After thinking about the students at the high school I work at and what they like, what draws their attention and the popularity of my son’s favorite movie, “Fight Club”, I figured that if I wanted my book to get into a school, I’d have to have a fight in it. I’d broken up MORE than  my fair share of them. They drew immense crowds automatically and once there’s one in the school, no one can talk about anything else.

OK. So. Now what? I wanted to offer a solution, but anything I could think of right off the top of my head sounded trite. So I looked at it from another point of view – if I wanted it in the schools – my school in particular, I needed to figure out what ELSE young adults love.

There’s really only one other choice: poetry.

NOT the Robert Browning variety.

The spoken word kind. The Poetry Jam type. The rapper type. The beat type. As a high school counselor, I’ve been privileged to read the intimate poems of hundreds of students. Abused students. Confused students. Enraged students. Pouring your heart out on paper, ipad, twitter, WhatsApp, WeChat, or KakaoTalk is common, no matter how good or bad a student is in English class. Kids write poetry because it’s short and expressive and it is unbounded by rules and regulations.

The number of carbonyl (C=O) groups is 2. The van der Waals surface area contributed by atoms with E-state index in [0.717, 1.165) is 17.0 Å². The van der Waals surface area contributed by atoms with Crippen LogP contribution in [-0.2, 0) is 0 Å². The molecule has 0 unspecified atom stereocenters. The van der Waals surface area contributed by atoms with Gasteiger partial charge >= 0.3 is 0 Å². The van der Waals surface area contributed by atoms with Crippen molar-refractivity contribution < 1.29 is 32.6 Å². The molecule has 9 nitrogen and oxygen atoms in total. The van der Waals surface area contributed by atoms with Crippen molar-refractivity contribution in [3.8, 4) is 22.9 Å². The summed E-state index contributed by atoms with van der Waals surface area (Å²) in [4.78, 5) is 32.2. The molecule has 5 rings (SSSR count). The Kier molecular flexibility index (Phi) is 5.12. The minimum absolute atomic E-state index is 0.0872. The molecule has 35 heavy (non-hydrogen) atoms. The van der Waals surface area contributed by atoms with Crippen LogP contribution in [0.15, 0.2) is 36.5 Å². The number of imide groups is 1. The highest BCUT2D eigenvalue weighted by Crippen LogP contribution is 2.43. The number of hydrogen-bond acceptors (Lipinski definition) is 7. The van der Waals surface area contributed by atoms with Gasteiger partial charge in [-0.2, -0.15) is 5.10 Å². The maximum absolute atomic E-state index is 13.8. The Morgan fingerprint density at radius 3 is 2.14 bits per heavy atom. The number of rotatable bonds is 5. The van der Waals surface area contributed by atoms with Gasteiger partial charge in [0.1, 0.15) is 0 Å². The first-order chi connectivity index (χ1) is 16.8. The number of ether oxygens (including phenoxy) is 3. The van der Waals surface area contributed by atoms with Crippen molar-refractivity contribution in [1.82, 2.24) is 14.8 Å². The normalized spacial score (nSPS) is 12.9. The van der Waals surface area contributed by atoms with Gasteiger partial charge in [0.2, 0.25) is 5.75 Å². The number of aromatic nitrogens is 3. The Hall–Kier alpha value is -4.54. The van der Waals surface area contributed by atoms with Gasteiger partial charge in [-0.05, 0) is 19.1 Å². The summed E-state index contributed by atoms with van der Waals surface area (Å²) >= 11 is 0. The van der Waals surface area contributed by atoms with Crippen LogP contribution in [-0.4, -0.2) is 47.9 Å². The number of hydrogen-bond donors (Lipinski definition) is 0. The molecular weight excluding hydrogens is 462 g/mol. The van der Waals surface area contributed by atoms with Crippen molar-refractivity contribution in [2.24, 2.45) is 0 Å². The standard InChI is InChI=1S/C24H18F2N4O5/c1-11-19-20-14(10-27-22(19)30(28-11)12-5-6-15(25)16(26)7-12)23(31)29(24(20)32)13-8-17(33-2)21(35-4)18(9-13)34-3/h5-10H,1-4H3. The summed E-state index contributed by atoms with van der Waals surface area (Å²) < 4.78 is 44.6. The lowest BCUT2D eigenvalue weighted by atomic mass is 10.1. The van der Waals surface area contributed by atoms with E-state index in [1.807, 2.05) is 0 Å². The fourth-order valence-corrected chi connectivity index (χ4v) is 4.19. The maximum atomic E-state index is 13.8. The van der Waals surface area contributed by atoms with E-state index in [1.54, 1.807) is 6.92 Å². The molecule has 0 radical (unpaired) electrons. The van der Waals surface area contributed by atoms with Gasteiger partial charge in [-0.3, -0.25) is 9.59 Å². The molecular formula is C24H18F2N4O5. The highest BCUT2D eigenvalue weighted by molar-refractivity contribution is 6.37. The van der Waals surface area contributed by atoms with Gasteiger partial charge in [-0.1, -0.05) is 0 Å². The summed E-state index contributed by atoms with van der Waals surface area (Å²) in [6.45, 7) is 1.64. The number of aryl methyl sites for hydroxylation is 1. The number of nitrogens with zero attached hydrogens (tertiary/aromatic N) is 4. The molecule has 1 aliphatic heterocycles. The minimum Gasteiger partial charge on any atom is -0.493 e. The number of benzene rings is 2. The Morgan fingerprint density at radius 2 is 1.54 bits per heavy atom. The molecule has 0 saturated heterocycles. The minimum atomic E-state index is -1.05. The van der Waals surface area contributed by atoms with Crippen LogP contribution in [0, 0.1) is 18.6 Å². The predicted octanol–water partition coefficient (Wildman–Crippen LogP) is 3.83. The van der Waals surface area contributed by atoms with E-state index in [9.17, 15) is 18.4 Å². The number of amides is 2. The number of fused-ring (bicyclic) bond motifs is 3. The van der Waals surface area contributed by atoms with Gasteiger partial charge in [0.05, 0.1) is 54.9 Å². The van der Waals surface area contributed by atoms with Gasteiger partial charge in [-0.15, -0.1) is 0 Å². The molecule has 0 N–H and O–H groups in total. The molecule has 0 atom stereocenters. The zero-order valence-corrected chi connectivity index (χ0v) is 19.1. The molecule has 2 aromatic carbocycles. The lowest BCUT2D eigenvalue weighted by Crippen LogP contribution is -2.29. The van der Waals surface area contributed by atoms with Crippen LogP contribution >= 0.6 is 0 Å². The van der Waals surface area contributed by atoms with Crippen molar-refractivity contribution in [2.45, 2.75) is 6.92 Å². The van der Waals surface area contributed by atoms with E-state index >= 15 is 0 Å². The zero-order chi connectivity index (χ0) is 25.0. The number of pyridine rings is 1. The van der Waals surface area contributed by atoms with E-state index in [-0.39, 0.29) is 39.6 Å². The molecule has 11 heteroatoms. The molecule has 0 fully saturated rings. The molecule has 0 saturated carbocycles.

So I rammed the two together: Teen loves to fight but has to stop. Redirects anger into poetry. Wins college (in biomechanical engineering, no less). Gets girl. The end.

I wrote it. I finished it.


I sent it to the editor who’d told me my first book wasn’t edgy enough, but either VICTORY OF FISTS wasn’t edgy enough or I hadn’t polished it enough yet. He was the one however, who commented that it was “FIGHT CLUB” for boys. I sent it out again and again then entered it in the Amazon.com Breakthrough Novel Award competition. It was a gamble. I waited, watching as more than 1000 novels were entered before the gates closed...

Depression. I would NEVER make the cut.

And then I did: first, I made the Top 1000 Best; a month later, I made the Top 250 Best; another month, and I found I’d made the Top 50!; in June of 2010, the sad news: I was out of the running.

Did I give up and throw it away? I wanted to for a while, but I loved the story. I loved the people. I loved what happened in it. But ultimately, I’m too stubborn for that.

But I DID take the next step – I started submitting the book to AGENTS. I’d never felt I had a story strong enough to make an agent pitch. Over the next year, VoF was rejected another fourteen times by agents and editors. Then the first fifty pages reached my agent’s desk in the summer of 2011 – though she was not my agent yet.